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2018 Motor Legend Festival report
Turning up the heat


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Martin O'Connell






2018 Motor Legend Festival (April 22, 2018)

Martin O'Connell, ATS D4, Imola, 2018 Motor Legend Festival

The heat was truly on for the Masters Historic Racing season opener at Imola, where temperatures reached peaks of 28 degrees. Sharing the bill with the Dutch Historic Touring Car & GT Championship, Ferrari Corse Clienti and a fine array of Italian-themed demos, the five Masters series produced some excellent racing with some new faces amongst the winners. From the chaos of the FIA Masters Historic Sports Car race to the straightforward Masters Gentlemen Drivers race – the 20,000 spectators were treated to amazing historic variety. And then they had Alfa, Martini and Tecno, and René Arnoux, Jacky Ickx and Giacomo Agostini…

The organisers of the inaugural Motor Legend Festival had dubbed the two FIA Masters Historic Formula One race the first Historic San Marino Grand Prix – which was a nice touch, even though most of the machines preceded the actual first San Marino Grand Prix that took place at Imola. It was all change in the championship, with favourites such as Michael Lyons (the reigning post-78 champion), Loïc Deman and Simon Fish electing not to return, Lyons preferring a full Group C season including the Le Mans Classic for the Lyons family’s Gebhardt-Cosworth C91 while Deman and Fish put their cars up for sale during the winter. With the Forza Historic team and its top drivers Nick Padmore (the 2016 post-78 champion) and Max Smith-Hilliard (last year’s pre-78 champion) choosing to miss Imola to preserve their cars for Monaco, it was an encouraging sign that still 27 cars turned up for the curtain-raiser. It opened up the opportunity to celebrate new winners too – which is indeed what happened.

Nicky Pastorelli, Ferrari 250 GTO/64, Imola, 2018 Motor Legend Festival

Nicky Pastorelli completely dominated Masters Gentlemen Drivers in the Roelofs Engineering Ferrari 250 GTO/64. (photo 8W)

The most prominent newcomer, Martin O’Connell put the Marc Devis-owned ATS D4 on pole, but it was a one-off appearance, O’Connell explained, simply in preparation for the Belgian racing the German-built car at Monaco. His qualifying pace showed that O’Connell had been a British Formula 3 National Class champion in his day – in fact, the OC Racing boss was the fastest man of the entire weekend, and it was only technical failure that prevented him from doubling up. He still won the second race, though, charging up from 21st on the grid.

The first race went to Mike Cantillon ahead of his CGA Engineering team mate Christophe d’Ansembourg, both the Briton and the Belgian racing their usual Williams FW07 mounts, Cantillon now with a new No.7. Last year, Cantillon showed a marked improvement in form, leading to a strong podium run at Spa, his last appearance in the 2017 championship. His driver coach Jonathan Kennard agreed, saying that ‘something clicked’ with Mike during the course of last season, and he was pleased to see that Cantillon had managed to extend that click into the new year. In the opening stages, Cantillon built an impressive 19-second lead over d’Ansembourg and then gladly picked up the lead when O’Connell’s ATS faltered. He then also handled the restart well that came after a late safety-car call. With Steve Hartley having a torrid weekend in his Arrows A4, Cantillon must now be one of the title favourites, depending on the number of races in which Padmore will compete.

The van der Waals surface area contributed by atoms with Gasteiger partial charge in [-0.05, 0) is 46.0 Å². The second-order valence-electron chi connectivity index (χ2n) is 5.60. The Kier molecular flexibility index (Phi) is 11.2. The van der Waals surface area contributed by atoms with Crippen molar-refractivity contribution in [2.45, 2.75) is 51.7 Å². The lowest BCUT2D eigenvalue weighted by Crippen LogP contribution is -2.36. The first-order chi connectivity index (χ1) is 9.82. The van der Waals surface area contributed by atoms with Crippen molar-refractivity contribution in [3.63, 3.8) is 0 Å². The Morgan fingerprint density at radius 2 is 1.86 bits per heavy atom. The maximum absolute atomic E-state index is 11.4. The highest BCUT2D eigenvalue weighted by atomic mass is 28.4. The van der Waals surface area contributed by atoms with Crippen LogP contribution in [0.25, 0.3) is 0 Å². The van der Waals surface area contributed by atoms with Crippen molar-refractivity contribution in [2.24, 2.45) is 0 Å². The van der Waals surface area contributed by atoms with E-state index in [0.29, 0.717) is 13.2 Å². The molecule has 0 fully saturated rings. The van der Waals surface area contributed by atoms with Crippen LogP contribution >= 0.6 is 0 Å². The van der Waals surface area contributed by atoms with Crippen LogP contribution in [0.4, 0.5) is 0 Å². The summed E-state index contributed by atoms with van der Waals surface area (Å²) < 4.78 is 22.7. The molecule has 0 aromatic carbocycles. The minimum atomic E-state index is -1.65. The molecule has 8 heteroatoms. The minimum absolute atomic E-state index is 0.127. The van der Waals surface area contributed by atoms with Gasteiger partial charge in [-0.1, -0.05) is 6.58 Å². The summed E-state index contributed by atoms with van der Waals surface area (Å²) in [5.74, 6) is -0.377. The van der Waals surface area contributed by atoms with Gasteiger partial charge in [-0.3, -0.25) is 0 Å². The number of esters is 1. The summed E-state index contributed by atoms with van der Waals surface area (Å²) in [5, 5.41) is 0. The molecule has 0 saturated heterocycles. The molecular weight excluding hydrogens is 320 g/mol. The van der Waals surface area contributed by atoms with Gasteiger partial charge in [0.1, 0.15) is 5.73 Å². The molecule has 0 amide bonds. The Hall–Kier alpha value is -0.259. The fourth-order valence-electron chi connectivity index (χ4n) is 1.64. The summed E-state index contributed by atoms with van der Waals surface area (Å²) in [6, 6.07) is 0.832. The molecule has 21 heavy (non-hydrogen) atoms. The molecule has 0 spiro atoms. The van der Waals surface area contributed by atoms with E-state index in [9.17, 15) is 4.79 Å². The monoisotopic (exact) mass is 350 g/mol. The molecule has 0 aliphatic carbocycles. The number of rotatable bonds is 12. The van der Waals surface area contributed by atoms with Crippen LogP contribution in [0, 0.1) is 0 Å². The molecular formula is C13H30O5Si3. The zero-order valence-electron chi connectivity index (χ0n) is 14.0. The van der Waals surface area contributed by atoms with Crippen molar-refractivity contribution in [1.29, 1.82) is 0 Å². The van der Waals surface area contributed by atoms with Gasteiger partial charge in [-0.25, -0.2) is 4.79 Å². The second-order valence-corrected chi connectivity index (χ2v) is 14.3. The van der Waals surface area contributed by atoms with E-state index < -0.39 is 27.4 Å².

Tecno F1, Imola, 2018 Motor Legend Festival

This scruffiest of Tecno F1 cars was part of several Italian-themed static displays. (photo 8W)

In pre-78, Greg Thornton and Jamie Constable were at it hammer and tongues. Thornton had qualified strongly while Constable was way down the grid after a miserable qualifying session in which he was only allowed four laps. In the first race, Thornton’s Lotus 77 kept pace with the quicker post-78 machines, moving up to third ahead of the safety car, and he was planning to drop down a few places to still lead Constable’s Shadow DN8 across the line as the pre-78 winner. A deliberate drop of places? Yes, since for 2018 the championship has adopted the well-known ‘reversed grid’ order for race 2 that is in use in many modern single-seater championships such as Formula 2 and GP3. But when Thornton looked in his mirrors, he found no-one there… Behind him, Joaquin Folch had run into trouble, afterwards reporting a loss of power in his Brabham BT49. As he crawled towards the safety-car line he bunched up the rest of the field led by Steve Brooks. To the Lotus 81 driver’s frustration, he was jumped by no less than three cars – led by Constable’s Shadow – when they finally crossed the all-important line.

Brooks’s loss of position did give him a good starting position on Sunday, and he was the first to profit when pole-sitter Patrick D’Aubréby wildly spun his March 761 on the exit of the Variante Tamburello. Brooks then produced a very strong race to lead until lap 8, keeping O’Connell at bay for the full length of three laps before he finally succumbed to the former British F3 driver and then almost matching O’Connell’s times towards the finish. Meanwhile, Thornton and Constable clashed at Rivazza as they fought over the pre-78 lead, and although the incident was investigated, no further action was taken. Constable kept on track to claim the class win but Thornton’s ailing Lotus 77 dropped down to fifth in class.